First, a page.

A novel cell culture model for studying differentiation and apoptosis in the mouse mammary gland
© Current Science Ltd 2000
Received: 17 August 1999
Accepted: 8 February 2000
Published: 1 June 2000
This paper describes the derivation and characterization of a novel, conditionally immortal mammary epithelial cell line named KIM-2. These cells were derived from mid-pregnant mammary glands of a mouse harbouring one to two copies of a transgene comprised of the ovine β-lactoglobulin milk protein gene promoter, driving expression of a temperature-sensitive variant of simian virus-40 (SV40) large T antigen (T-Ag).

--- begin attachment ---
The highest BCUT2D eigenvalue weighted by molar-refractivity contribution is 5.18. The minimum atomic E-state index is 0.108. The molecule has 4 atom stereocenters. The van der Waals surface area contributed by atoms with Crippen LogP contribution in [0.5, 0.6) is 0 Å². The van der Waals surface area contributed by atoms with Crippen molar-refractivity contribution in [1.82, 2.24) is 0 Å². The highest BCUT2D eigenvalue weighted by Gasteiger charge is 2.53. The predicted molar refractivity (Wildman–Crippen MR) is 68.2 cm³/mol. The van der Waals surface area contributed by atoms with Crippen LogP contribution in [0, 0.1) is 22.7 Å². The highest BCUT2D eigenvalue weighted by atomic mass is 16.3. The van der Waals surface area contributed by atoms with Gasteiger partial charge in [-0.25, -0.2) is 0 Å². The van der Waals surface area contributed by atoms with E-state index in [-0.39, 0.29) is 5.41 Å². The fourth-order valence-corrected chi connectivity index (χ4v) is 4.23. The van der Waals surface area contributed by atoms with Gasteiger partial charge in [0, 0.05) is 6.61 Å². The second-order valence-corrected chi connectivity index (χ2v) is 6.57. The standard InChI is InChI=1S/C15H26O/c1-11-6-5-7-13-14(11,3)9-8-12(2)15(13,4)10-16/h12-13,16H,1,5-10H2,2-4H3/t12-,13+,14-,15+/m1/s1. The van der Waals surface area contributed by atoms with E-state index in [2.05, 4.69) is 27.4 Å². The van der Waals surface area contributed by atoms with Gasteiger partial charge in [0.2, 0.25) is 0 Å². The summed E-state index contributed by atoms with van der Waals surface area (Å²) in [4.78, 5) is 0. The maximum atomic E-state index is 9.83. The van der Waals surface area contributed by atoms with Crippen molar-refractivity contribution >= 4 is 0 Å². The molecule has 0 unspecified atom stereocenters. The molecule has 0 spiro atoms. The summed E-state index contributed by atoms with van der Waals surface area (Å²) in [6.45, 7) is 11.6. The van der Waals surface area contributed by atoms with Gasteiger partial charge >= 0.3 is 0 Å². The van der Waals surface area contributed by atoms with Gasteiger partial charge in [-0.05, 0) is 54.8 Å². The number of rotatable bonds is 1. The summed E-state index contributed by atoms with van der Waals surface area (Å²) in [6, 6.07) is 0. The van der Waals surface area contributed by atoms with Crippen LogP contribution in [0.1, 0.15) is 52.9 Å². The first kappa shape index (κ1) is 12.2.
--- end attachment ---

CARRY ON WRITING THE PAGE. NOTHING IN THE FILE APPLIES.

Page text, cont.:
KIM-2 cells have a characteristic luminal epithelial cell morphology and a stable, nontransformed phenotype at the semipermissive temperature of 37°C. In contrast, at the permissive temperature of 33°C the cells have an elongated spindle-like morphology and become transformed after prolonged culture. Differentiation of KIM-2 cells at 37°C, in response to lactogenic hormones, results in the formation of polarized dome-like structures with tight junctions. This is accompanied by expression of the milk protein genes that encode β-casein and whey acidic protein (WAP), and activation of the prolactin signalling molecule, signal transducer and activator of transcription (STAT)5. Fully differentiated KIM-2 cultures at 37°C become dependent on lactogenic hormones for survival and undergo extensive apoptosis upon hormone withdrawal, as indicated by nuclear morphology and flow cytometric analysis. KIM-2 cells can be genetically modified by stable transfection and clonal lines isolated that retain the characteristics of untransfected cells.